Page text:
The issues raised by feminist literary criticism over the last ten years also seem to have left King-Hele untouched, but his account of the provincially claustrophobic tutor-pupil relationship of Erasmus Darwin and the poet Anna Seward might repay further investigation. At the moment it is difficult to see who has been “writing” the other amidst mutual charges of plagiarism. One would also want to qualify the page and a bit devoted to Mary Shelley’s Frankenstein. Mary Shelley’s preface is an elusive testament to emergent, lateral feminine writing and repays close reading: “They talked of the experiments of Dr. Darwin (I speak not of what the Doctor really did, or said that he did, but, as more to my purpose, of what was then spoken of as having been done by him) . . .” King-Hele comments that “The clumsy sentence in brackets suggests that Mary searched for an account of this experiment in Darwin’s works, but failed to find anything” (p. 260). I would imagine that most readers today would be prepared to see the parenthetical sentence as deliberately disruptive, casting the primacy of Mary Shelley’s “purpose” against the secondhand reportage of Byron and her husband.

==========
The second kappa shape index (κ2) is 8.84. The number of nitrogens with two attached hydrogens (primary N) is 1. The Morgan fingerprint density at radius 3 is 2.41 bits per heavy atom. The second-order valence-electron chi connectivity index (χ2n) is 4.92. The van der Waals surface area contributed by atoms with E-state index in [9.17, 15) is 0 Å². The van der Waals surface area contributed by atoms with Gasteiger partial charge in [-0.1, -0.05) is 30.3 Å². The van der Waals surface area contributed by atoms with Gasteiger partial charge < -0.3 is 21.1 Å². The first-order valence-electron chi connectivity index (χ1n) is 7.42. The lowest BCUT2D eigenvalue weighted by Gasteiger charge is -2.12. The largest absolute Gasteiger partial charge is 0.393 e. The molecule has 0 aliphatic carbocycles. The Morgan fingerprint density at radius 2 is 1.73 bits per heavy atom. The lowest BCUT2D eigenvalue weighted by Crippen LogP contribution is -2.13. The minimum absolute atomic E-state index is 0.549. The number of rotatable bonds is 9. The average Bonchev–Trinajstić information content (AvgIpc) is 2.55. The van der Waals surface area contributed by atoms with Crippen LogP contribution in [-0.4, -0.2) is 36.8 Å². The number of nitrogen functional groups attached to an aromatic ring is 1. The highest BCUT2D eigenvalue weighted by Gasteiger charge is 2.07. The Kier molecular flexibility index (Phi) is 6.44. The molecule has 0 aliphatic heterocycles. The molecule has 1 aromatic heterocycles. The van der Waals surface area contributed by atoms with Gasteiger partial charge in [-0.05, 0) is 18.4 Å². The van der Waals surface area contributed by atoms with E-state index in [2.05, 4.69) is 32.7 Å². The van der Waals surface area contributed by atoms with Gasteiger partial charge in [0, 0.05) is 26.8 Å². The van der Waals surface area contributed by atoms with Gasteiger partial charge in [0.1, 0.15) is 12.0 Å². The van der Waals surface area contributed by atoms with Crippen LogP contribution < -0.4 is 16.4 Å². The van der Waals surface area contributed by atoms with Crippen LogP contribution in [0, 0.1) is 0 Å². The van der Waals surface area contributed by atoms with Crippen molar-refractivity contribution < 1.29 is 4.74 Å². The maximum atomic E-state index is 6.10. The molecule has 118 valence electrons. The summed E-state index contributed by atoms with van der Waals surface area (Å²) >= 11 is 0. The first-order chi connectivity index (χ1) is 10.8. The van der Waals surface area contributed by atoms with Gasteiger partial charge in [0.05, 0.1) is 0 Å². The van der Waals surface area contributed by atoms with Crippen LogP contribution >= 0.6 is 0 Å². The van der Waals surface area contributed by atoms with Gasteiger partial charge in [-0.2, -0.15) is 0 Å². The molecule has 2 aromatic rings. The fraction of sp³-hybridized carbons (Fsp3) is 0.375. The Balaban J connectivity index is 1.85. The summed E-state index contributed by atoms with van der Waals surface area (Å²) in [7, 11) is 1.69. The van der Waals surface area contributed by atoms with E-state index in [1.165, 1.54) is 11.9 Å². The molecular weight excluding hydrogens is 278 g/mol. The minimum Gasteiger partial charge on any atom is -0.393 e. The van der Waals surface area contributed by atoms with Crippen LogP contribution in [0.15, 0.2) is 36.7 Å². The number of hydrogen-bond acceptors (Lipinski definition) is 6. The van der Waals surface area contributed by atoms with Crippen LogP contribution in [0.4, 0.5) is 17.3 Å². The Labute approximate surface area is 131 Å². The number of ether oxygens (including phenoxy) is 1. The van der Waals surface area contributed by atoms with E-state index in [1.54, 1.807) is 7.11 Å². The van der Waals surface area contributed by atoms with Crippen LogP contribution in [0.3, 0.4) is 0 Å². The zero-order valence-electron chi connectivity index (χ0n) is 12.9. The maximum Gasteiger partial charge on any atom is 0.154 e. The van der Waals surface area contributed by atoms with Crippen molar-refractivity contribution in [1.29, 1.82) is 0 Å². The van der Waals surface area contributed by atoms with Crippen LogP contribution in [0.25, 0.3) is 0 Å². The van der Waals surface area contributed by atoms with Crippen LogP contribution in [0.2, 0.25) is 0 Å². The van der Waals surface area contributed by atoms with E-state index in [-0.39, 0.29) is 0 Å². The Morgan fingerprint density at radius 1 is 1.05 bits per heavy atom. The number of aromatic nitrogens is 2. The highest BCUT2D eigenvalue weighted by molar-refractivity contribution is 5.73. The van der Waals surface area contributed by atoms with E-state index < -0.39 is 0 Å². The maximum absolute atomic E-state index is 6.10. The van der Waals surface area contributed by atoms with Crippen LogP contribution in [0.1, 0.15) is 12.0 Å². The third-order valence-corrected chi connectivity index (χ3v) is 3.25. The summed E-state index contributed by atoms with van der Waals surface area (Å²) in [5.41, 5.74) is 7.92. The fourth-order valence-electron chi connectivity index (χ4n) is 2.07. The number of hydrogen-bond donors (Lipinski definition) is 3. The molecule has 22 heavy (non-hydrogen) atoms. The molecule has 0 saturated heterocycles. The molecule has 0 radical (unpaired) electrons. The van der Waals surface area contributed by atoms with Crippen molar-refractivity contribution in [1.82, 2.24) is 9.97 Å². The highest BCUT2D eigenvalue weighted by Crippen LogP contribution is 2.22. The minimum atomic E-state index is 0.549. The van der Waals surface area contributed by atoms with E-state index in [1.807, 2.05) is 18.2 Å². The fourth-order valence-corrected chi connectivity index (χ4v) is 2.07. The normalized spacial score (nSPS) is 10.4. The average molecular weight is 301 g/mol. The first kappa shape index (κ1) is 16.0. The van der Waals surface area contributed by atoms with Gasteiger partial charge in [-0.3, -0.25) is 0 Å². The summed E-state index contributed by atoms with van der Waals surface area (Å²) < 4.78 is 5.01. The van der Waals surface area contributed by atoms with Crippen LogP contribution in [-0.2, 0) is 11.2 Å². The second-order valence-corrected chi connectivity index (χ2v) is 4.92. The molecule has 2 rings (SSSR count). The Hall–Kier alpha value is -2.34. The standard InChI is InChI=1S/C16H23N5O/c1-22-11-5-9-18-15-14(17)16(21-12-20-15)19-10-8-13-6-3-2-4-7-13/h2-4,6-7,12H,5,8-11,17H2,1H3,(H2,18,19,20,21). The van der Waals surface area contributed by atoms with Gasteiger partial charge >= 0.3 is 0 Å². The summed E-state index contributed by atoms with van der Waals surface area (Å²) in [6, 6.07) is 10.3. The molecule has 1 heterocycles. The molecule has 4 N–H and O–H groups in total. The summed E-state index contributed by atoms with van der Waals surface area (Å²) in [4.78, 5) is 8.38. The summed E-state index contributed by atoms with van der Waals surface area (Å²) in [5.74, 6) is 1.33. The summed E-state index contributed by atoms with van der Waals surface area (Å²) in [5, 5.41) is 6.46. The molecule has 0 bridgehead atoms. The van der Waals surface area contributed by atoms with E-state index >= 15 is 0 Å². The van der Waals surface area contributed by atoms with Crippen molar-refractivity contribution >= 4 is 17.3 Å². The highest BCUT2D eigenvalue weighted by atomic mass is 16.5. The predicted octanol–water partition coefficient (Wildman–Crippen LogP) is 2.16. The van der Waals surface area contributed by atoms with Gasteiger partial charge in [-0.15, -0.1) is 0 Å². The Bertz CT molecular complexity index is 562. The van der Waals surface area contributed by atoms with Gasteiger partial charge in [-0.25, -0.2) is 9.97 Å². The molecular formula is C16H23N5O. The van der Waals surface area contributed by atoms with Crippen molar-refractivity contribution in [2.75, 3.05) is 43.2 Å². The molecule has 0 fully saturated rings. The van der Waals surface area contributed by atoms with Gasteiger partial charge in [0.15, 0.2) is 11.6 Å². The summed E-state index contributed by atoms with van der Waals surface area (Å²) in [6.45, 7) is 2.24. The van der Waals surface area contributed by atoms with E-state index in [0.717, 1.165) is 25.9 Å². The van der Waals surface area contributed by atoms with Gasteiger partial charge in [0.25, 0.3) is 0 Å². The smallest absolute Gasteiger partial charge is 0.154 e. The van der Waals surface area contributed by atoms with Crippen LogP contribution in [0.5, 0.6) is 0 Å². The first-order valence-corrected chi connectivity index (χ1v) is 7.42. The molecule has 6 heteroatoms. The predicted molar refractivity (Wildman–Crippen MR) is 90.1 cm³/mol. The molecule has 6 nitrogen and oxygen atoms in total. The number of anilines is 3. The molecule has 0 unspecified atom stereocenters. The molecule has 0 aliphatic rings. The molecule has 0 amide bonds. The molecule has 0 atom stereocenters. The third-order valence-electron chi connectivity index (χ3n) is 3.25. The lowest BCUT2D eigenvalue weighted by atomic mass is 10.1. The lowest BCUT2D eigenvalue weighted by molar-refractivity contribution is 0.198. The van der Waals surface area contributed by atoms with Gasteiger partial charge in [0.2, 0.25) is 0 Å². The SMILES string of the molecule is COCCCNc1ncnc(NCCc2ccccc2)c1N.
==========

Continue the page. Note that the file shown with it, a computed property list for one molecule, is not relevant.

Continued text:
I have tried to indicate the types of limitation readers might find on the usefulness of Erasmus Darwin and The Romantic Poets. Most of the material on Blake is derived from the work of Nelson Hilton and the present writer and, while scrupulously acknowledged, only goes tentatively beyond them. The main problems are brought about by the ambitious nature of the project, but I don’t think King-Hele has anything to worry about. We already have every reason to be grateful to him for almost singlehandedly ensuring that no one could now overlook the importance of Erasmus Darwin’s contribution to the thought and writings of the period.